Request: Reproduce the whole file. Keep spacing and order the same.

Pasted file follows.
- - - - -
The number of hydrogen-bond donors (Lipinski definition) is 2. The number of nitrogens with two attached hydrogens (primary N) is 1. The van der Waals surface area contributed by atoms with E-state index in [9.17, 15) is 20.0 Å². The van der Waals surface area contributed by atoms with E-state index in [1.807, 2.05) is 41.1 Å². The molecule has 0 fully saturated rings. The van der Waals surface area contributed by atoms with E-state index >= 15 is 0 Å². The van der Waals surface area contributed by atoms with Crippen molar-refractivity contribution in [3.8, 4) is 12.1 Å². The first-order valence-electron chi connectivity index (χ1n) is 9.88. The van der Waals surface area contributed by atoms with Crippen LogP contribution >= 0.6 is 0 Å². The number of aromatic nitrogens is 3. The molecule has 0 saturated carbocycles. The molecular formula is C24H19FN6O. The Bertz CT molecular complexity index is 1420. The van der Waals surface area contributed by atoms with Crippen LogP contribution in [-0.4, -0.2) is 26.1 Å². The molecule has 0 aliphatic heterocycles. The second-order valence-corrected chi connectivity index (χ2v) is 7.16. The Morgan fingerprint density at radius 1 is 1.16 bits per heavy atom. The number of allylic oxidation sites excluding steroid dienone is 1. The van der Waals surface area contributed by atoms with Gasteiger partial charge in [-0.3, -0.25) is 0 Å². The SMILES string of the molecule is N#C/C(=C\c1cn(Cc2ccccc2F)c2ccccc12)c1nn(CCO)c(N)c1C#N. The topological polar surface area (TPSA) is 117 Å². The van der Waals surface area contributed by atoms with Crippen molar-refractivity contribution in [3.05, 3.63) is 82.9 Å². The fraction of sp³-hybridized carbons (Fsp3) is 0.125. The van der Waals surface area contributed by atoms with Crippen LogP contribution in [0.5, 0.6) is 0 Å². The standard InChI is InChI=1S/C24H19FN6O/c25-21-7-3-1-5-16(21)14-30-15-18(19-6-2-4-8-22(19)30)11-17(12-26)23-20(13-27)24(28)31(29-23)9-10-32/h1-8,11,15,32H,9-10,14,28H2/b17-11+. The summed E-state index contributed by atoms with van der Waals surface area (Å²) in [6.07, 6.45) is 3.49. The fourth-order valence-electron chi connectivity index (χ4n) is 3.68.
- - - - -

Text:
The number of hydrogen-bond donors (Lipinski definition) is 2. The number of nitrogens with two attached hydrogens (primary N) is 1. The van der Waals surface area contributed by atoms with E-state index in [9.17, 15) is 20.0 Å². The van der Waals surface area contributed by atoms with E-state index in [1.807, 2.05) is 41.1 Å². The molecule has 0 fully saturated rings. The van der Waals surface area contributed by atoms with E-state index >= 15 is 0 Å². The van der Waals surface area contributed by atoms with Crippen molar-refractivity contribution in [3.8, 4) is 12.1 Å². The first-order valence-electron chi connectivity index (χ1n) is 9.88. The van der Waals surface area contributed by atoms with Crippen LogP contribution >= 0.6 is 0 Å². The number of aromatic nitrogens is 3. The molecule has 0 saturated carbocycles. The molecular formula is C24H19FN6O. The Bertz CT molecular complexity index is 1420. The van der Waals surface area contributed by atoms with Crippen LogP contribution in [-0.4, -0.2) is 26.1 Å². The molecule has 0 aliphatic heterocycles. The second-order valence-corrected chi connectivity index (χ2v) is 7.16. The Morgan fingerprint density at radius 1 is 1.16 bits per heavy atom. The number of allylic oxidation sites excluding steroid dienone is 1. The van der Waals surface area contributed by atoms with Gasteiger partial charge in [-0.3, -0.25) is 0 Å². The SMILES string of the molecule is N#C/C(=C\c1cn(Cc2ccccc2F)c2ccccc12)c1nn(CCO)c(N)c1C#N. The topological polar surface area (TPSA) is 117 Å². The van der Waals surface area contributed by atoms with Crippen molar-refractivity contribution in [3.05, 3.63) is 82.9 Å². The fraction of sp³-hybridized carbons (Fsp3) is 0.125. The van der Waals surface area contributed by atoms with Crippen LogP contribution in [0.5, 0.6) is 0 Å². The standard InChI is InChI=1S/C24H19FN6O/c25-21-7-3-1-5-16(21)14-30-15-18(19-6-2-4-8-22(19)30)11-17(12-26)23-20(13-27)24(28)31(29-23)9-10-32/h1-8,11,15,32H,9-10,14,28H2/b17-11+. The summed E-state index contributed by atoms with van der Waals surface area (Å²) in [6.07, 6.45) is 3.49. The fourth-order valence-electron chi connectivity index (χ4n) is 3.68.